2018 Legislative Session Begins

Lawmakers across the state convened in Olympia to consider passing a capital budget, supplemental budget, and new laws. Pressing challenges include fully funding Washington’s public schools, passing the state’s capital budget, and strengthening the safety net.

During the next 60-days, the Commission will be sending periodic legislative updates about hearings, legislation, and budget priorities that may impact our communities.

View a list of committee hearings identified by CAPAA that may be of interest to Asian Pacific American communities.

Members of the Legislature welcome your feedback and messages. You can leave a message by contacting the Legislative Hotline at 1-800-562-6000. For non-English speaking callers, the Hotline offers interpreter services for many languages. Visit our webpage for additional ways to access the Legislature.

Public Board Meeting

Rulemaking Hearing on WAC 34-04-080

The Commission will be holding a public hearing for the purpose of conducting rulemaking to adopt the new fee schedule for public records requests established in RCW 42.56.120, as amended by section 3, chapter 304, Laws of 2017. More details are available via the Washington State Register, WSR 17-24-071. Written comments regarding this change may be submitted to Michael Itti, P.O. Box 40925, Olympia, WA 98504-0925 or email michael.itti@capaa.wa.gov, by January 10, 2018.

Additionally, the Commission will be reviewing its 2018 legislative agenda and priorities, sharing updates from the 2018 legislative session, and discussing the direction of its Needs Assessment. Public Comment will be available from 11:30 to 11:40 AM.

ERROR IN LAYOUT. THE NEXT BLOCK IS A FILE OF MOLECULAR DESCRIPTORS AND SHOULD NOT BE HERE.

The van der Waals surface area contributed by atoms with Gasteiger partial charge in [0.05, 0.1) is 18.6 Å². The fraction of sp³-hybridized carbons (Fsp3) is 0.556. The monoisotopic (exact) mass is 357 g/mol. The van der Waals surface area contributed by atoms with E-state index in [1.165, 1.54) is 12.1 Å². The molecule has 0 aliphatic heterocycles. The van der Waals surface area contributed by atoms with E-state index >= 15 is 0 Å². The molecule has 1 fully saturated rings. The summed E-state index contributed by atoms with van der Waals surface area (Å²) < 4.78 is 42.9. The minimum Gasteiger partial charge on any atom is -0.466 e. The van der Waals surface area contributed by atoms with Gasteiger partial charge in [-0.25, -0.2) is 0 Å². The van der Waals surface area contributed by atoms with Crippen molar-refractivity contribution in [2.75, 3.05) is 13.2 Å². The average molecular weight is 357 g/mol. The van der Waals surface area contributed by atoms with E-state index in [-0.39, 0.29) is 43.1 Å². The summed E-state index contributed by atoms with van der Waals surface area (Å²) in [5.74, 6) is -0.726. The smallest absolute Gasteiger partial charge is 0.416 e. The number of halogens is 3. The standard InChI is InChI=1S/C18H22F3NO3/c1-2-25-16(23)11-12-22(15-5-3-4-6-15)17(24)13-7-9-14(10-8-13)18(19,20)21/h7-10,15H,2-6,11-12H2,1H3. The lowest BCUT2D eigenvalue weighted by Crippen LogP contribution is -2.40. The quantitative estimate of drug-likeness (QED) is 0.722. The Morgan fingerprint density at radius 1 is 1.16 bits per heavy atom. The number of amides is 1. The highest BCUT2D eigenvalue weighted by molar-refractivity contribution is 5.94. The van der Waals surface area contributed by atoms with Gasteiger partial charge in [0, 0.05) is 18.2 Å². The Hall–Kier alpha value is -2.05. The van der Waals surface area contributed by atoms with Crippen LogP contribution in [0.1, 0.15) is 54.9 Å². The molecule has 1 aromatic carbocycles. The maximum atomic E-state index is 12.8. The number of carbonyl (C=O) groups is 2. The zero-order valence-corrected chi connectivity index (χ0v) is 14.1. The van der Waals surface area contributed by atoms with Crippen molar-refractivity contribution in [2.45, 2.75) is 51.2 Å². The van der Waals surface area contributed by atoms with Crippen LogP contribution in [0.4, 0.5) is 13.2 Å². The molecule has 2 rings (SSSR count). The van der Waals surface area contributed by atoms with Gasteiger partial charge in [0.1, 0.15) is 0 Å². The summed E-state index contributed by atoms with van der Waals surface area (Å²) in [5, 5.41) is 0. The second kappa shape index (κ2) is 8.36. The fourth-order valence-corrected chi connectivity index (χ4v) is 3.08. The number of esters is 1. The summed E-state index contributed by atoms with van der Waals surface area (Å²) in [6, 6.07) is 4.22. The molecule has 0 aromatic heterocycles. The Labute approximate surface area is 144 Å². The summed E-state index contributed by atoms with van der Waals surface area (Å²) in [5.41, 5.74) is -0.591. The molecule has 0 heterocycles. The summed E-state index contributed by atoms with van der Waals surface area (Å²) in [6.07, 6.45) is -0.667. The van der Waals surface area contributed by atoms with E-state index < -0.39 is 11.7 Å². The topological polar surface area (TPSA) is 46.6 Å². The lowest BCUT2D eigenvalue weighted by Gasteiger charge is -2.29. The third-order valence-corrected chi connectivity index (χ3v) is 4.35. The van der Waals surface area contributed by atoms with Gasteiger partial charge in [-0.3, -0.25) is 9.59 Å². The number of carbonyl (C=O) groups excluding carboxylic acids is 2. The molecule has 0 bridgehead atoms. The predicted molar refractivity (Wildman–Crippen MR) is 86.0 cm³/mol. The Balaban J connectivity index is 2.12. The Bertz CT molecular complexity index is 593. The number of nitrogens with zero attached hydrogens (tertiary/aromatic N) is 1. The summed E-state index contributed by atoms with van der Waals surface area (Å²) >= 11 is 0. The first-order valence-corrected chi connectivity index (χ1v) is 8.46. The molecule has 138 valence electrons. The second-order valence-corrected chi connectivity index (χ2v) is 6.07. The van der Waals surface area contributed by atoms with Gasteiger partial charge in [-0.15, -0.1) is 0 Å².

Visit the Commission’s website to learn more about the Public Board Meetings.

Serve on the Commission

The Commission on Asian Pacific American Affairs (CAPAA) has an advisory board made up of twelve Governor-appointed commissioners representing the state’s diverse Asian Pacific American communities. CAPAA is currently accepting applications for candidates interested in serving on the Commission.

The Commission serves to improve the well-being of Asian Pacific Americans by ensuring their access to participation in the fields of government, business, education, health and other areas.
If selected, the individual will help examine and define issues pertaining to the rights and needs of Asian Pacific Americans. Commissioners also make recommendations to the Governor and state agencies with respect to desirable changes in program and law.

Commissioners serve on a voluntary basis and have the responsibility to maintain communication with the community they represent as well as to the Board. They are expected to keep the community and board informed on issues, legislative activity, and statutes affecting Asian American and Pacific Islander communities.

Commissioners serve three year terms. As part of their duties, Commissioners are expected to attend CAPAA’s public board meetings that are held five times a year around the state.

Upcoming Community Events & Opportunities